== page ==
Broward County

Prosecutors Won't Seek Death Penalty for Man Convicted in Davie Woman's 2014 Murder

Dayonte Resiles was found guilty last month of first-degree murder in the killing of Jill Halliburton Su

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Prosecutors won't be seeking the death penalty for a man convicted of murdering a woman in her Davie home in 2014.

The announcement was made at a hearing Friday for Dayonte Resiles, who was found guilty last month of first-degree murder in the killing of Jill Halliburton Su.

Friday's hearing took less than 15 minutes, with prosecutor Molly McGuire explaining Broward State Attorney Harold Pryor's decision.

"After the trial was completed and the verdict was rendered defense council reached out to Mr. Pryor, to start a discussion about the possibility of waiving the death penalty in Mr. Resiles’ case," McGuire said. "Late last night our office reached that decision that that is what we will be doing."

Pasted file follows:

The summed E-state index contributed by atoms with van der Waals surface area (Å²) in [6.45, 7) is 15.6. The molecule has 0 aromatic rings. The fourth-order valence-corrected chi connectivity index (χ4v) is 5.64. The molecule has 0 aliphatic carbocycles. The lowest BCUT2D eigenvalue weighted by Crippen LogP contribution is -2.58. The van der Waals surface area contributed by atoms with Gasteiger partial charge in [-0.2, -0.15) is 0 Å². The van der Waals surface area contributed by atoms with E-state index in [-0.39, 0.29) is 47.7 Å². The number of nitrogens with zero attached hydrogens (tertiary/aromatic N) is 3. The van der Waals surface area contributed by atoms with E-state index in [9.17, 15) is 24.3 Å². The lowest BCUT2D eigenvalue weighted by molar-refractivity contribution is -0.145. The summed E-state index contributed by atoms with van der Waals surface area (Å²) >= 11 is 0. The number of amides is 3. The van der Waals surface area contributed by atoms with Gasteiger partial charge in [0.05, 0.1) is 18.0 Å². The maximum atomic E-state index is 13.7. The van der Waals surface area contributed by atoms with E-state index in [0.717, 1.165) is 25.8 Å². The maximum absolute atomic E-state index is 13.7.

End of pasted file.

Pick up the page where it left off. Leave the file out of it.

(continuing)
Resiles, 27, is now set to be sentenced to life in prison at a sentencing hearing scheduled for May 20. Su's family is expected to be allowed to speak at the hearing.

Prosecutors said Su interrupted Resiles as he was burglarizing her home on Sept. 8, 2014. Evidence showed the 59-year-old woman was bound at the hands and feet, forced into a bathtub and stabbed about 25 times, according to court testimony.

Resiles pleaded not guilty. While DNA evidence placed Resiles at the scene, defense lawyers questioned whether the evidence was contaminated.

His first trial ended in a mistrial in December when jurors couldn't reach a unanimous decision.

The jurors initially said they'd reached a verdict but when they were polled about whether they agreed with the decision that was reached in the jury room, the first juror said she didn't.

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Jill Halliburton Su billboard

After more deliberations, the jury quickly declared itself deadlocked.

Resiles also faces criminal charges from a 2016 escape from the Broward County Courthouse. Resiles unlocked his shackles and fled from a hearing at the courthouse, resulting in a six-day manhunt.

After he was recaptured, Resiles wrote the court insisting he fled because he is innocent.

Resiles' defense attorney, Michael Orlando, said they would appeal the conviction.

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